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Originally published June 23, 2013 at 5:34 PM | Page modified June 24, 2013 at 9:18 AM

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10 climbers killed in Himalayas attack

Gilgit-Baltistan, a region of snow-peaked mountains and glacial valleys at the juncture of the Himalaya and Karakoram mountain ranges, where nine tourists and their guide were killed is listed as one of 50 places worldwide “to see before you die.”

McClatchy foreign staff

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ISLAMABAD — Nine tourists preparing to climb a Himalayan peak in an idyllic region of Pakistan bordering China were killed at their hotel overnight in the country’s worst attack on foreigners in five years.

The tourists — five Ukrainians, three Chinese and a Russian — and their local guide were shot by extremists at the base camp of Nanga Parbat, a 26,600-foot-high mountain at the western end of the Himalayan mountains. The attackers were dressed in uniforms of the Gilgit Scouts, the paramilitary security force of Gilgit-Baltistan, a Pakistan-administered area of the Kashmir region disputed by Pakistan, India and China, whose borders meet there.

Gilgit-Baltistan is a region of snow-peaked mountains and glacial valleys located at the juncture of the Himalaya and Karakoram mountain ranges. It was the setting for Shangri-La in the book, “Lost Horizon,” by James Hilton.

Gilgit-Baltistan has been ruled by China, Tibet, Britain and the ruler of Kashmir, who chose to join India upon its independence in 1947. The Gilgit Scouts rebelled and the region’s hereditary leaders joined Pakistan, newly formed from India’s Muslim-majority northwest provinces.

The opening in 1978 of the Karakoram Highway, an 800-mile highway known as the world’s highest, connected Islamabad through Gilgit-Baltistan to the western Chinese city of Kashgar. It made the previously cut-off region accessible by road, and it became a favorite fixture for adventurists and hippy-trailers, who flocked to the valley of Hunza, the setting for Shangri-La.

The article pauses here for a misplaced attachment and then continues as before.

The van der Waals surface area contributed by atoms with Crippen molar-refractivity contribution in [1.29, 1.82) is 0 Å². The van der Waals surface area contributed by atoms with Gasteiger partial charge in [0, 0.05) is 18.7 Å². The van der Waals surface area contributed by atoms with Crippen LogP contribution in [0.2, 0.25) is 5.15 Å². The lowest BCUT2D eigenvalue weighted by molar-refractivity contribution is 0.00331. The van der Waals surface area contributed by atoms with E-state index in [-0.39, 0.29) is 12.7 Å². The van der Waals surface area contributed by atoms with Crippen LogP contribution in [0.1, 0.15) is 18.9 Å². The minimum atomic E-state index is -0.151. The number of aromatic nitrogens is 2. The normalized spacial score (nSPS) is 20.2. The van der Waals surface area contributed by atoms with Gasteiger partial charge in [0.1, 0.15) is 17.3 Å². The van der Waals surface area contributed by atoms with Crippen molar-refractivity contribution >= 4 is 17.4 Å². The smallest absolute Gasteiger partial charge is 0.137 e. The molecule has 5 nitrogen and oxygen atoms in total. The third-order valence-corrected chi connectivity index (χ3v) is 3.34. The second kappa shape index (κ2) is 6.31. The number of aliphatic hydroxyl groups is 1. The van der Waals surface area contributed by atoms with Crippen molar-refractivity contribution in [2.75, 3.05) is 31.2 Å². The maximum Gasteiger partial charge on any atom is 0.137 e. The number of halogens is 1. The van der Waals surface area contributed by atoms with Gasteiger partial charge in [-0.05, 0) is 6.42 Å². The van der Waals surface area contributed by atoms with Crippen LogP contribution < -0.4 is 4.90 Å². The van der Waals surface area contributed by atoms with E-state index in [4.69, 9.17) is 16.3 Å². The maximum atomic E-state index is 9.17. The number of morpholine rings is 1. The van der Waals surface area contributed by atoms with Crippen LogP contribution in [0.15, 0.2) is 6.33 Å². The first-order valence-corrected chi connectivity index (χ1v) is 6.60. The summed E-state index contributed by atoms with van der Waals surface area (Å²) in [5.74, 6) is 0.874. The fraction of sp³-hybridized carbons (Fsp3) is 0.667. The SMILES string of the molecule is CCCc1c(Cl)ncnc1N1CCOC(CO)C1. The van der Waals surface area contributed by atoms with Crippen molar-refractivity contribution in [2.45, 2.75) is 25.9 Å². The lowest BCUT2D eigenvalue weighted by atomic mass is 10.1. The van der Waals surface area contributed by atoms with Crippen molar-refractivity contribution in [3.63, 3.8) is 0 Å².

It is annually listed by National Geographic magazine as one of 50 places worldwide “to see before you die.”

Pakistan’s interior minister, Nisar Ali Khan, on Sunday criticized Pakistan’s intelligence agencies for failing to prevent the attack, and fired the region’s top police and security officials, as the country’s Parliament met in special session to pass a resolution condemning it.

Prime Minister Nawaz Sharif is to visit China on Monday, and while there plans to seal an agreement for the construction of a high-speed railway line through Gilgit-Baltistan to a Chinese port on Pakistan’s Indian Ocean coast, near the mouth of the oil-rich Persian Gulf. The envisioned railway line would be a feat of engineering that would exceed China’s construction of a rail into Tibet, which has similar terrain.

Tourists were the major source of income for the region’s scattered population of 1.4 million until the September 11, 2001, al-Qaida attacks on the United States, and tourists had started to return only this year.

The overnight attack was the first ever on tourists in the region, known as a haven from the terrorist violence that plagues the Pakistani hinterland, although it does suffer from frequent, if small, outbursts of violence between Shia and Sunni Muslims living there. Unlike the rest of Pakistan, where Sunnis are the vast majority, the population of Gilgit-Baltistan is split equally between Shias, Ismaili followers of the Aga Khan, and Sunnis.

Responsibility for the attack was claimed by the self-described Tehrik-i-Taliban Pakistan in retribution for a suspected U.S. drone strike last month that killed Wali ur-Rehman, the second in command of the terrorist group.

However, extremists based in the area said the attack was planned by Alam Sher Afridi, a commander of the Lashkar-i-Jhangvi, an al-Qaida-associated group that was responsible for a June 15 suicide attack on a busload of female students in the western city of Quetta.

They said attackers also included members of two groups, Harakat-ul-Mujahideen and Jaish-i-Mohammed, Pakistani rebels linked both with al-Qaida and the Pakistani military’s security agencies, which uses them as interlocutors with insurgent extremists. The two groups have secret training camps in Mansehra, which is connected by a high-altitude road from the south to the Nanga Parbat area, from where they send fighters to Afghanistan, the rebels said.

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